Applicants accepted to the neurosurgery residency at Duke are strongly encouraged to complete their general surgery internship at Duke.
The surgery internship at Duke includes rotations in neurosurgery, the neurosciences intensive care unit (NICU), neurology, as well as a mix of surgery specialties.
The call schedule is every third night, or less frequently, and the department maintains overall hours of work at 80 hours per week on average or less. Surgery interns are given two weeks of vacation, plus five to six days off over the winter holidays.
Dinner is provided without charge in the Duke University Hospital cafeteria for all interns and residents on call.
Neurosciences Intensive Care Unit (NICU)
The three-month rotation in the NICU is an excellent educational rotation. The neurosurgery resident on the NICU rotation rounds daily with the NICU team, which includes an attending, a NICU fellow, one or two nurse practitioners, a pharmacist, and the charge nurse.
Patient management is discussed in depth, and a care plan is formulated for each patient for the day. The resident then carries out necessary care for each patient with the help of the nurse practitioner and the NICU fellow.
The resident takes in-house call in the NICU every fourth night, rotating with nurse practitioners, and reports to the NICU attending on call. The rotation work hours are less than 80 hours per week.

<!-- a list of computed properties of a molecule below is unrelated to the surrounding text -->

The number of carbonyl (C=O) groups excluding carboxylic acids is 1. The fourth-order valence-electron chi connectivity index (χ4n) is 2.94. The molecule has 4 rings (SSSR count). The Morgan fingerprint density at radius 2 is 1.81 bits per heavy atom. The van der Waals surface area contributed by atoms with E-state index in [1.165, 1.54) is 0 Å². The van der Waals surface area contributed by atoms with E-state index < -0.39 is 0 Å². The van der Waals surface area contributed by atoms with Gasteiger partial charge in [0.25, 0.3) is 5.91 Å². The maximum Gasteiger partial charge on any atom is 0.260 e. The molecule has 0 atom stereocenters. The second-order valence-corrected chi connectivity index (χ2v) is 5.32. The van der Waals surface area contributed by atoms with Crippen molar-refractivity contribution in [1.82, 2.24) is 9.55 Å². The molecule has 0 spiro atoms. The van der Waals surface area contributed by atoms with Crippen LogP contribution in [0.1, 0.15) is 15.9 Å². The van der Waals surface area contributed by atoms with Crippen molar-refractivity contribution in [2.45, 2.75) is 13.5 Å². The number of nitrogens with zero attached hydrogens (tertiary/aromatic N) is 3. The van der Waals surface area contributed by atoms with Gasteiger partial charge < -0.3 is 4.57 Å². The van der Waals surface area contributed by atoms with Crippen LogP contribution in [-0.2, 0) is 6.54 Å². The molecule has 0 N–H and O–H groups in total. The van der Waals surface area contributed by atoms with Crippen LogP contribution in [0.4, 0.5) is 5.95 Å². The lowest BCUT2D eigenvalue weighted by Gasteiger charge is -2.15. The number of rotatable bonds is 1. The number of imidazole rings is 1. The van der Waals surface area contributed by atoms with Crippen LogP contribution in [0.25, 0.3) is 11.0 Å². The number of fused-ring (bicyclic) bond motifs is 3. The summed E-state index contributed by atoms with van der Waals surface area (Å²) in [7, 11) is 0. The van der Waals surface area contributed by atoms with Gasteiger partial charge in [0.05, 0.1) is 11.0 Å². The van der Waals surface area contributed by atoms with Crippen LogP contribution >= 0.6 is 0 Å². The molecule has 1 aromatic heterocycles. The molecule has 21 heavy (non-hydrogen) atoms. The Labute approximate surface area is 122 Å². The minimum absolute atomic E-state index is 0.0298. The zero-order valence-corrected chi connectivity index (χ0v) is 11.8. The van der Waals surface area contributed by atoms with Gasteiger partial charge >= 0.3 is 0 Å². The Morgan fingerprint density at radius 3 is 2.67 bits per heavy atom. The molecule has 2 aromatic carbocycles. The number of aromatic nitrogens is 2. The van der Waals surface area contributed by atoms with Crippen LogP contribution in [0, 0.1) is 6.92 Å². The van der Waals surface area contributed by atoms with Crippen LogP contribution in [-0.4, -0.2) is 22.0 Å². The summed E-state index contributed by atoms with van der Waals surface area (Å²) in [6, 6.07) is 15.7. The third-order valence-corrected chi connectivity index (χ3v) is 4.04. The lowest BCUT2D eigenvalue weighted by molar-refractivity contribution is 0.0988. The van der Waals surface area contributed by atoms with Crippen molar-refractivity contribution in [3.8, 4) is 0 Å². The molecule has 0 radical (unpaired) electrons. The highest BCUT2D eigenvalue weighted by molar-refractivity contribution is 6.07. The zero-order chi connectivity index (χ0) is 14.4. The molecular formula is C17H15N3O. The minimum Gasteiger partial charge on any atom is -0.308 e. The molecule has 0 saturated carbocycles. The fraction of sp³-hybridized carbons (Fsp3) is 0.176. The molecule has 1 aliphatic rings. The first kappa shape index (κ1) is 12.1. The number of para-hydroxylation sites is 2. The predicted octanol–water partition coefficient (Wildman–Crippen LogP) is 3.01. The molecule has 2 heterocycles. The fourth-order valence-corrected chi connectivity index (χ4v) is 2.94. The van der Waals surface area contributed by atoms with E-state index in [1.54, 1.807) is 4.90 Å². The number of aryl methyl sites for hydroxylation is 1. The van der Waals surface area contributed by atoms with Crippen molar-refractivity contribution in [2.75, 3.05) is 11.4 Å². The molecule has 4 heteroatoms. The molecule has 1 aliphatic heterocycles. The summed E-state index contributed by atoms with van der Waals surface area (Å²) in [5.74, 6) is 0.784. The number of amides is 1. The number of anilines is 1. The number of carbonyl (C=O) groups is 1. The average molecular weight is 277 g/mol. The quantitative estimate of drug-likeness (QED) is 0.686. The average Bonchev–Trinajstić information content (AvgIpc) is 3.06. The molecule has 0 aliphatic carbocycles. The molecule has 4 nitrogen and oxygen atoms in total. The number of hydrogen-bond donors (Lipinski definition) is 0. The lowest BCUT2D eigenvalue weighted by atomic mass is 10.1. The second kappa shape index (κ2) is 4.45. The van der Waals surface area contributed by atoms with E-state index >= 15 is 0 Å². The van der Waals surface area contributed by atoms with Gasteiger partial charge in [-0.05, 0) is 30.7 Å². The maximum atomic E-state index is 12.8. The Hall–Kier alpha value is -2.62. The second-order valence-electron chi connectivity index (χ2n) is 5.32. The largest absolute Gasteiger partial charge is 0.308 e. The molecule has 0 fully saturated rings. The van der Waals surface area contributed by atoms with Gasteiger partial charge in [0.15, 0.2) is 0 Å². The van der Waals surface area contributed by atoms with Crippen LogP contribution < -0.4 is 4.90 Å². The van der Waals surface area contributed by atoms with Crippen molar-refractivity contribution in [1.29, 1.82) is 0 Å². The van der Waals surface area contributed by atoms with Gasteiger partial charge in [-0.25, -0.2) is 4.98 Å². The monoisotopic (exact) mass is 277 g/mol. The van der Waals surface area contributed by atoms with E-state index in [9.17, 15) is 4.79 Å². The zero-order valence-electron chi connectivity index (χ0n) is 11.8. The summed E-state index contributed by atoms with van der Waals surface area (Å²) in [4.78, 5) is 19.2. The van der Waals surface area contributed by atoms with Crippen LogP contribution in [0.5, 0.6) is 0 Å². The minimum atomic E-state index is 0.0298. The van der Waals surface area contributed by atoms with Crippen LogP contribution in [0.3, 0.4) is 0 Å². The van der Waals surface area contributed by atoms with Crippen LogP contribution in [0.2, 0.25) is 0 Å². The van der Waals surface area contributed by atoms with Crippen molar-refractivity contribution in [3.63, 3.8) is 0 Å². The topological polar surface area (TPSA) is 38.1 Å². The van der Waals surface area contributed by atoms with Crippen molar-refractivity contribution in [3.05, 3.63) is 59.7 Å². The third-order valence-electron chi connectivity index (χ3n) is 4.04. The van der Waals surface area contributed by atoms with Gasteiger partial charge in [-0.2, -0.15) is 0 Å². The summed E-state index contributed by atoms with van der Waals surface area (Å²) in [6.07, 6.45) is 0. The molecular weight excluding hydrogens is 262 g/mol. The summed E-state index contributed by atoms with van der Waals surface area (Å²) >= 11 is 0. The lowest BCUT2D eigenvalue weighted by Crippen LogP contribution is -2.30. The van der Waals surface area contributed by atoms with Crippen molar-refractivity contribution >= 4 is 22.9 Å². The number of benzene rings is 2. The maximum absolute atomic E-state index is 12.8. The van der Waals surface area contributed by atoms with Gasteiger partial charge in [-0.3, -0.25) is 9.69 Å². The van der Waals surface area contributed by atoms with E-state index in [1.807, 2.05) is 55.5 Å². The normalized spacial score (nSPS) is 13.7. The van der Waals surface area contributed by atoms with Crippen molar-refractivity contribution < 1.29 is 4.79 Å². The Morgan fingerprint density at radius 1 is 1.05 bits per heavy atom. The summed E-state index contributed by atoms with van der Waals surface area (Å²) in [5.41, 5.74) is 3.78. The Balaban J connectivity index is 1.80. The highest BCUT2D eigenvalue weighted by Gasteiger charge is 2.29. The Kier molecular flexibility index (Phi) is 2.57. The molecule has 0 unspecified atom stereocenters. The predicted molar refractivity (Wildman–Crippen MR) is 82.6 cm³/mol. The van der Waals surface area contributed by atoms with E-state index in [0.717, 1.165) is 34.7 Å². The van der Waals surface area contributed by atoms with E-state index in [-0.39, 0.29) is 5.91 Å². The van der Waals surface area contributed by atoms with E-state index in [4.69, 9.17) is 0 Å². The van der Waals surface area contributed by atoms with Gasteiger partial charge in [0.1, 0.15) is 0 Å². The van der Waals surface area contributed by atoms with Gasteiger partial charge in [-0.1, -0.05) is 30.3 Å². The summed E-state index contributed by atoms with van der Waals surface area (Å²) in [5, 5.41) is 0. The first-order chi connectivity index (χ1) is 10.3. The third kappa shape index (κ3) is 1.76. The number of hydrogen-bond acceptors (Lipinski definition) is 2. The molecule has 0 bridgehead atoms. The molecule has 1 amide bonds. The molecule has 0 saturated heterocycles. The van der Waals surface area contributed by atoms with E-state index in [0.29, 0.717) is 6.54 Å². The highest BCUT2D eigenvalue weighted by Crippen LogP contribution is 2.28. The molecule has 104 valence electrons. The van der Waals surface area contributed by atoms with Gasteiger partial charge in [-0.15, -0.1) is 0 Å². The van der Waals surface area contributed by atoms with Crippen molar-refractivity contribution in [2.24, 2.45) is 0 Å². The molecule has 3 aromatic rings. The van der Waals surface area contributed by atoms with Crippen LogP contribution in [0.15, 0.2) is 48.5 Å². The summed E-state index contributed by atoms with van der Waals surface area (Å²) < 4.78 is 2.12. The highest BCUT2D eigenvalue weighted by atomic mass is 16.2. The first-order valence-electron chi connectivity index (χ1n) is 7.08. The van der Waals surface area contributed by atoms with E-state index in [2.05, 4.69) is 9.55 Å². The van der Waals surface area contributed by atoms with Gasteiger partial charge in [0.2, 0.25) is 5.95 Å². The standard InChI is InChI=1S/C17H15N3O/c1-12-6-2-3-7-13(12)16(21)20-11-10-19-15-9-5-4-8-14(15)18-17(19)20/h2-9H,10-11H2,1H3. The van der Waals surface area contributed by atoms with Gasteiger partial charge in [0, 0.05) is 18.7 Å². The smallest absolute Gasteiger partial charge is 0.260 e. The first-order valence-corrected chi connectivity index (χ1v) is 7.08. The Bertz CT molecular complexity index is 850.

Over the first two years in the neurosurgery residency, each resident completes 21 months on the neurosurgical service at Duke University Hospital and three months in neurology.
The order in which the rotations are completed varies, but generally each resident will complete their three-month neurology rotation during the PGY-2 year. Each rotation is described below.
Each junior resident on the neurosurgery service is assigned to one of the four neurosurgery services.
The resident is responsible for oversight of their attending's inpatients, works with their attendings in the OR, and attends clinic with one of their attendings one day each week. They are assisted with their duties by a physician assistant or nurse practitioner who works full time with the residents.
The junior residents take call every fourth or fifth night, during which they cover inpatient and emergency room consults, the neurosurgery patients in the NICU, and back up the intern on call covering the neurosurgery inpatients. The junior neurosurgery resident on call is assisted by a nurse practitioner or resident on call in the NICU, and reports to the chief resident or attending on call.
The post-call resident rounds with the team in the morning and leaves after signing out with the on-call resident (typically by 10:00 a.m.), with the option to stay for a morning surgical case if the work hours permit.
Each resident participates in over 600 operations during the 21 months on the neurosurgery service at Duke University Hospital.
Each resident receives four weeks of vacation per year plus five or six days off over the winter holidays.
The three-month rotation in neurology is required by the American Board of Neurological Surgery (ABNS).
The neurosurgery resident rotating on the neurology service performs the same duties as a PGY-2 neurology resident and reports to the neurology chief resident at Duke.